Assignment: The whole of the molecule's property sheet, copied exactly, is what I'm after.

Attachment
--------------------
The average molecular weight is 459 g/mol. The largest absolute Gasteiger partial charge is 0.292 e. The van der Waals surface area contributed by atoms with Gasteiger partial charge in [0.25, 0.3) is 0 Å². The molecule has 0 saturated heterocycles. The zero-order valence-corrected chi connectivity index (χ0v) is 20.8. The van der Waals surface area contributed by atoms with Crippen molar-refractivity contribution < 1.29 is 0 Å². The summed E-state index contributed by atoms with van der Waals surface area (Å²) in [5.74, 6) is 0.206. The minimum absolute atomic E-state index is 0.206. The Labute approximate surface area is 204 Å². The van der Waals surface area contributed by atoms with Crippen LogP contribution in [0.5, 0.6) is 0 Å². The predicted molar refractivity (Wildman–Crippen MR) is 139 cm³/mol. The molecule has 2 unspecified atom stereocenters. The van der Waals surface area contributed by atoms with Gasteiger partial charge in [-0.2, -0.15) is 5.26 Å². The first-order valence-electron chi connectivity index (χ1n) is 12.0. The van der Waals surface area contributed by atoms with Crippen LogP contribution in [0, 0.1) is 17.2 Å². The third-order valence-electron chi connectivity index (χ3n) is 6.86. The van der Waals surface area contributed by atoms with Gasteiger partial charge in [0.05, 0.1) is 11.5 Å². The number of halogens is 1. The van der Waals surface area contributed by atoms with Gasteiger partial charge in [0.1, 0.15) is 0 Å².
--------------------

The average molecular weight is 459 g/mol. The largest absolute Gasteiger partial charge is 0.292 e. The van der Waals surface area contributed by atoms with Gasteiger partial charge in [0.25, 0.3) is 0 Å². The molecule has 0 saturated heterocycles. The zero-order valence-corrected chi connectivity index (χ0v) is 20.8. The van der Waals surface area contributed by atoms with Crippen molar-refractivity contribution < 1.29 is 0 Å². The summed E-state index contributed by atoms with van der Waals surface area (Å²) in [5.74, 6) is 0.206. The minimum absolute atomic E-state index is 0.206. The Labute approximate surface area is 204 Å². The van der Waals surface area contributed by atoms with Crippen LogP contribution in [0.5, 0.6) is 0 Å². The predicted molar refractivity (Wildman–Crippen MR) is 139 cm³/mol. The molecule has 2 unspecified atom stereocenters. The van der Waals surface area contributed by atoms with Gasteiger partial charge in [-0.2, -0.15) is 5.26 Å². The first-order valence-electron chi connectivity index (χ1n) is 12.0. The van der Waals surface area contributed by atoms with Crippen LogP contribution in [0, 0.1) is 17.2 Å². The third-order valence-electron chi connectivity index (χ3n) is 6.86. The van der Waals surface area contributed by atoms with Gasteiger partial charge in [0.05, 0.1) is 11.5 Å². The number of halogens is 1. The van der Waals surface area contributed by atoms with Gasteiger partial charge in [0.1, 0.15) is 0 Å².